In the short term, this digital protectionism benefits Nigeria’s homegrown champion in telecom services and networking solutions, MainOne. This company is relatively new and is now the largest data center and Internet transit provider in West Africa, with regional expansion plans. So it is unsurprising that MainOne happily supports data localization and has called for all government departments and Nigerian companies to store their data locally. In a similar vein, Nigeria is considering regulations and license fees for firms such as Skype, Facebook, and Whatsapp to protect telecommunication operators who are complaining about a loss of revenue, but this will only make things worse for Nigerian consumers.
In the long run, data-localization requirements actually raise the risk of a security breach, because it forces companies to use local service providers that may not be the best the world has to offer. Forced localization also increases costs of data processing and storage, which in turn reduces ICT use by Nigerian businesses and consumers. The claim that it will boost jobs and investment is not only incorrect, but also shortsighted given the broader costs. In fact, the European Center for International Political Economy has found that localization measures similar to Nigeria’s will cost countries such as Brazil, China, India, Indonesia, and Vietnam from 0.2 percent to 1.7 percent of GDP and from 0.5 percent to 4.2 percent in domestic investment.
For political leaders and policymakers, focusing on producing or basing ICT locally is more tempting than fixing underlying problems like lack of available wireless spectrum and multiple, overlapping regulations and taxes for ICT deployment. Nigeria’s approach will also undermine its startup scene, which has shown remarkable resilience to overcome issues with Nigeria’s poor business environment.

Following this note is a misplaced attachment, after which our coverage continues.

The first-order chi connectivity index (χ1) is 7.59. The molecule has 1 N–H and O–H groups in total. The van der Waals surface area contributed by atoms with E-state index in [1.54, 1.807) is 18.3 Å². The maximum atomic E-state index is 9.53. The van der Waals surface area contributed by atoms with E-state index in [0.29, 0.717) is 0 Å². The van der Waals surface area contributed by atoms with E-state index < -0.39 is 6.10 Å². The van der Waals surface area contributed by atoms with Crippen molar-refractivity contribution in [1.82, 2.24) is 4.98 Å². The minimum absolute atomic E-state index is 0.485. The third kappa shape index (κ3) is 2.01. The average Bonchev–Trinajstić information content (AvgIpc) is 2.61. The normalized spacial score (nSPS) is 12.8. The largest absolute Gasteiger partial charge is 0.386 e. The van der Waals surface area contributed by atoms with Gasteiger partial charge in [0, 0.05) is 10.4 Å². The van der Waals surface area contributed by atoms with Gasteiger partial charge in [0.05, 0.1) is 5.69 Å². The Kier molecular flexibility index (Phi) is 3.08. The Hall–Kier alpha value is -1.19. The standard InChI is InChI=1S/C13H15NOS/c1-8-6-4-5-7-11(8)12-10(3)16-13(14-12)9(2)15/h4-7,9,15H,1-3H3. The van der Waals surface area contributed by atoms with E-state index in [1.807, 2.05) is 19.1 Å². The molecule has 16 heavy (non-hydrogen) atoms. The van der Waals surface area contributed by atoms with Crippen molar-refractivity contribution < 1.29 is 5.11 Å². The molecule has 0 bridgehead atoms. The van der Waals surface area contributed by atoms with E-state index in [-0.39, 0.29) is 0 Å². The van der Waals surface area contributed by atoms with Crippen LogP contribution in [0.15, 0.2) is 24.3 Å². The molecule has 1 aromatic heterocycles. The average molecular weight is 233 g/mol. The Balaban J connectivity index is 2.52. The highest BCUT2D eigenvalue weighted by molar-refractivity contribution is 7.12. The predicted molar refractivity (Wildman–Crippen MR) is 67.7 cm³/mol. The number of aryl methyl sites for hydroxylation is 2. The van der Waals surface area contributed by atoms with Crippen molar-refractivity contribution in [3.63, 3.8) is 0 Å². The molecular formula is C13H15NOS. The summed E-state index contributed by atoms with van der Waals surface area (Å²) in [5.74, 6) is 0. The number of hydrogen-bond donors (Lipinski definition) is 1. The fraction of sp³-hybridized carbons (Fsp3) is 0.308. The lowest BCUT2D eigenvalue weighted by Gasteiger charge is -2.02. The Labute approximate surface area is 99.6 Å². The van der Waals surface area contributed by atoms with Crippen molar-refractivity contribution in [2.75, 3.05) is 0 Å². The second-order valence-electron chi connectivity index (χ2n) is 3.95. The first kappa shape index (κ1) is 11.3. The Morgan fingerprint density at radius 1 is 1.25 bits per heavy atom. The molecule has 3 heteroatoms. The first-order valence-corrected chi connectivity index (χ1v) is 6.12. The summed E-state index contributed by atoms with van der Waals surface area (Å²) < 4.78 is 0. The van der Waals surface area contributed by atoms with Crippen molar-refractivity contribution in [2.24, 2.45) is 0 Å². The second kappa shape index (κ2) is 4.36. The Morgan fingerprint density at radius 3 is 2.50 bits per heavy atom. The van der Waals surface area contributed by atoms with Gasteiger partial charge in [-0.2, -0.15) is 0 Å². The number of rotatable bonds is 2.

Instead of compulsory measures, Nigeria should follow an attraction strategy to improve its business environment. Greater Internet and ICT availability, accessibility, and affordability should be the driving concern for Nigeria. A World Bank Study shows the payoff: African firms that use the Internet have on average 3.7 times higher labor productivity than non-users and 25 percent higher total factor productivity. Yet Nigeria still has a long way to go—for example, survey data shows only 22 percent of Nigerian firms have websites (compared to 33 percent in Sub-Saharan Africa) and only 23 percent of firms using email with clients and suppliers (compared to 60 percent in Sub-Saharan Africa). But to bridge the gap, Nigeria needs to recognize the broader economic benefits from competition and ICT adoption and resist the call for incumbent firms for protection and support.
By Nigel Cory who is a trade policy analyst at the Information Technology and Innovation Foundation, a think tank focusing on the intersection of technological innovation and public policy. Follow him on Twitter @NigelCory.